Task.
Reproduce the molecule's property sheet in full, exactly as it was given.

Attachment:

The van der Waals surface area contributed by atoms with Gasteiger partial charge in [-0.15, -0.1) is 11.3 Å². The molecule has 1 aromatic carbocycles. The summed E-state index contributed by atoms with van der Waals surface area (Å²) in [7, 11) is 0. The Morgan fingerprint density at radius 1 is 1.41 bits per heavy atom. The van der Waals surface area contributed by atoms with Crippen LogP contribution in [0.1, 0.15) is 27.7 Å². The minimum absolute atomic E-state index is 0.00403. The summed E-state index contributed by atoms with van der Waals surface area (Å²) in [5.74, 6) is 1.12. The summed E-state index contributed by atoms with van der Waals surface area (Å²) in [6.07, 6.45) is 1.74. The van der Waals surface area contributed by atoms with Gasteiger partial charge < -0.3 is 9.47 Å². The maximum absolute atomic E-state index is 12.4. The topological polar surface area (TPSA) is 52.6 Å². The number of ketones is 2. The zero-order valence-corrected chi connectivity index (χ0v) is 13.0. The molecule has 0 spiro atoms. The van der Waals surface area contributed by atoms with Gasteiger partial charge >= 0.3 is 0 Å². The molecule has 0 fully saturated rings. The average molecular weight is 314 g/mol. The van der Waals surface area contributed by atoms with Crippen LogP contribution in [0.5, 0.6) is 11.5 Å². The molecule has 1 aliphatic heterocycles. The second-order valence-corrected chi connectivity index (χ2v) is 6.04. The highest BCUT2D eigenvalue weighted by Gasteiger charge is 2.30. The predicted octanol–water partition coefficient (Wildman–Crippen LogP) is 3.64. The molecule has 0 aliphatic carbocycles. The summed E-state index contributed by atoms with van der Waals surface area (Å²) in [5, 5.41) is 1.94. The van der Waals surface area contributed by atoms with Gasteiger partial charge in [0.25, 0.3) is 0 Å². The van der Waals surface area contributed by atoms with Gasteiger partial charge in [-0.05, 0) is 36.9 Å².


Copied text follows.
The van der Waals surface area contributed by atoms with Gasteiger partial charge in [-0.15, -0.1) is 11.3 Å². The molecule has 1 aromatic carbocycles. The summed E-state index contributed by atoms with van der Waals surface area (Å²) in [7, 11) is 0. The Morgan fingerprint density at radius 1 is 1.41 bits per heavy atom. The van der Waals surface area contributed by atoms with Crippen LogP contribution in [0.1, 0.15) is 27.7 Å². The minimum absolute atomic E-state index is 0.00403. The summed E-state index contributed by atoms with van der Waals surface area (Å²) in [5.74, 6) is 1.12. The summed E-state index contributed by atoms with van der Waals surface area (Å²) in [6.07, 6.45) is 1.74. The van der Waals surface area contributed by atoms with Gasteiger partial charge < -0.3 is 9.47 Å². The maximum absolute atomic E-state index is 12.4. The topological polar surface area (TPSA) is 52.6 Å². The number of ketones is 2. The zero-order valence-corrected chi connectivity index (χ0v) is 13.0. The molecule has 0 spiro atoms. The van der Waals surface area contributed by atoms with Gasteiger partial charge >= 0.3 is 0 Å². The molecule has 0 fully saturated rings. The average molecular weight is 314 g/mol. The van der Waals surface area contributed by atoms with Crippen LogP contribution in [0.5, 0.6) is 11.5 Å². The molecule has 1 aliphatic heterocycles. The second-order valence-corrected chi connectivity index (χ2v) is 6.04. The highest BCUT2D eigenvalue weighted by Gasteiger charge is 2.30. The predicted octanol–water partition coefficient (Wildman–Crippen LogP) is 3.64. The molecule has 0 aliphatic carbocycles. The summed E-state index contributed by atoms with van der Waals surface area (Å²) in [5, 5.41) is 1.94. The van der Waals surface area contributed by atoms with Gasteiger partial charge in [0.25, 0.3) is 0 Å². The van der Waals surface area contributed by atoms with Gasteiger partial charge in [-0.05, 0) is 36.9 Å².